Disclaimer: This blog post does not reflect future product announcements, technical strategy or advice from my employer. Disregard this disclaimer at your own risk.
In my previous post Some Thoughts on Open Social Networks, I gave my perspective on various definitions of "open social network" in response to the Wired article Slap in the Facebook: It's Time for Social Networks to Open Up. However there was one aspect of the article that I overlooked when I first read it. The first page of the article ends with the following exhortation.
We would like to place an open call to the web-programming community to solve this problem. We need a new framework based on open standards. Think of it as a structure that links individual sites and makes explicit social relationships, a way of defining micro social networks within the larger network of the web.
This is a problem that interests me personally. I have a Facebook profile while my fiancée has a MySpace profile. Since I’m now an active user of Facebook, I’d like her to be able to be part of my activities on the site such as being able to view my photos, read my wall posts and leave wall posts of her own. I could ask her to create a Facebook account, but I already asked her to create a profile on Windows Live Spaces so we could be friends on that service and quite frankly I don’t think she’ll find it reasonable if I keep asking her to jump from social network to social network because I happen to try out a lot of these services as part of my day job. So how can this problem be solved in the general case?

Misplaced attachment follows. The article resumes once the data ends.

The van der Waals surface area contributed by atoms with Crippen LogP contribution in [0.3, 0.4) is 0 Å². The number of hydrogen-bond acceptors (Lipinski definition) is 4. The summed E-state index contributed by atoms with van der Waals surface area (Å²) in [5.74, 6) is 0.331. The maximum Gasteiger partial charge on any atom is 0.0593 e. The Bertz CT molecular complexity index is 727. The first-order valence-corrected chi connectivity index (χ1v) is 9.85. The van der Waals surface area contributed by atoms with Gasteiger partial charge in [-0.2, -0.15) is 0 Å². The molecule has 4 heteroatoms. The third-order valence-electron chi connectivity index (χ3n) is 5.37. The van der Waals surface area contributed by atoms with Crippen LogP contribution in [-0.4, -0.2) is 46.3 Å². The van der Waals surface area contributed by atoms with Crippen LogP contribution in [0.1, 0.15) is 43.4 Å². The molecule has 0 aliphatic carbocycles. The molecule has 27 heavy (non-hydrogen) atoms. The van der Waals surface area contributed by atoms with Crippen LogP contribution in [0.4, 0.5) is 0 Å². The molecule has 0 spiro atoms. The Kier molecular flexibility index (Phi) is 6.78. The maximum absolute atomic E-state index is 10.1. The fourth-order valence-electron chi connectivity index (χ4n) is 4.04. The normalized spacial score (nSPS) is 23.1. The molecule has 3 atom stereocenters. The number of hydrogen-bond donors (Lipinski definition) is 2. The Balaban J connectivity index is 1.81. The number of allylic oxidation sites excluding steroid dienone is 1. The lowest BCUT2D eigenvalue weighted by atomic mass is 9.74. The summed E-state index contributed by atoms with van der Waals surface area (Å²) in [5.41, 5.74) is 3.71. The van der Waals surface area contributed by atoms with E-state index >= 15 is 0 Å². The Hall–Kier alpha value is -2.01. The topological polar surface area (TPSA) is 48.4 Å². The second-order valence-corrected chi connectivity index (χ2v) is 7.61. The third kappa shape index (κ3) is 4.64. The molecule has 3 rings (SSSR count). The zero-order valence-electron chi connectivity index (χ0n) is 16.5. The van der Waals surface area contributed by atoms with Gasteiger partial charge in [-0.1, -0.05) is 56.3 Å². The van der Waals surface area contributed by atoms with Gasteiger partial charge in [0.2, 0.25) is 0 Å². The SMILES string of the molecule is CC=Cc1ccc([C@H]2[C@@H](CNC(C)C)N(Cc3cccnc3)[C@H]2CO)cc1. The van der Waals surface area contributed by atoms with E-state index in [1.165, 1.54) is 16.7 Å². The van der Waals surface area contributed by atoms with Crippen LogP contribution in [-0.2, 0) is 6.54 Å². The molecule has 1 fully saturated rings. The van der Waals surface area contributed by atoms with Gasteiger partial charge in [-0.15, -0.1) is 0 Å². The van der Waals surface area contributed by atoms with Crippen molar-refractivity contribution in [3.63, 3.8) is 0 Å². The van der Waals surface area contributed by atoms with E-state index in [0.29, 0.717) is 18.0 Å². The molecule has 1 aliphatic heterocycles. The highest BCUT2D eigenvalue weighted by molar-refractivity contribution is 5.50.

OpenID to the Rescue
This is exactly the kind of problem that OpenID was designed to solve. The first thing to do is to make sure we all have the same general understanding of how OpenID works. It's basically the same model as
Microsoft Passport Windows Live ID, Google Account Authentication for Web-Based Applications and Yahoo! Browser Based Authentication. A website redirects you to your identity provider, you authenticate yourself (i.e. login) on your identity providers site and then are redirected back to the referring site along with your authentication ticket. The ticket contains some information about you that can be used to uniquely identify you as well as some user data that may be of interest to the referring site (e.g. username).
So how does this help us? Let’s say MySpace was an OpenID provider which is a fancy way of saying that I can use my MySpace account to login to any site that accepts OpenIDs . And now let’s say Facebook was a site that accepted OpenIDs as an identification scheme. This means that I could add my fiancée to the access control list of people who could view and interact with my profile on Facebook by using the URL to her MySpace profile as my identifier for her. So when she tries to access my profile for the first time, she is directed to the Facebook login page where she has the option of logging in with her MySpace credentials. When she chooses this option she is directed to the MySpace login page. After logging into MySpace with proper credentials, she is redirected back to Facebook and gets a pseudo-account on the service which allows her to participate in the site without having to go through an account creation process.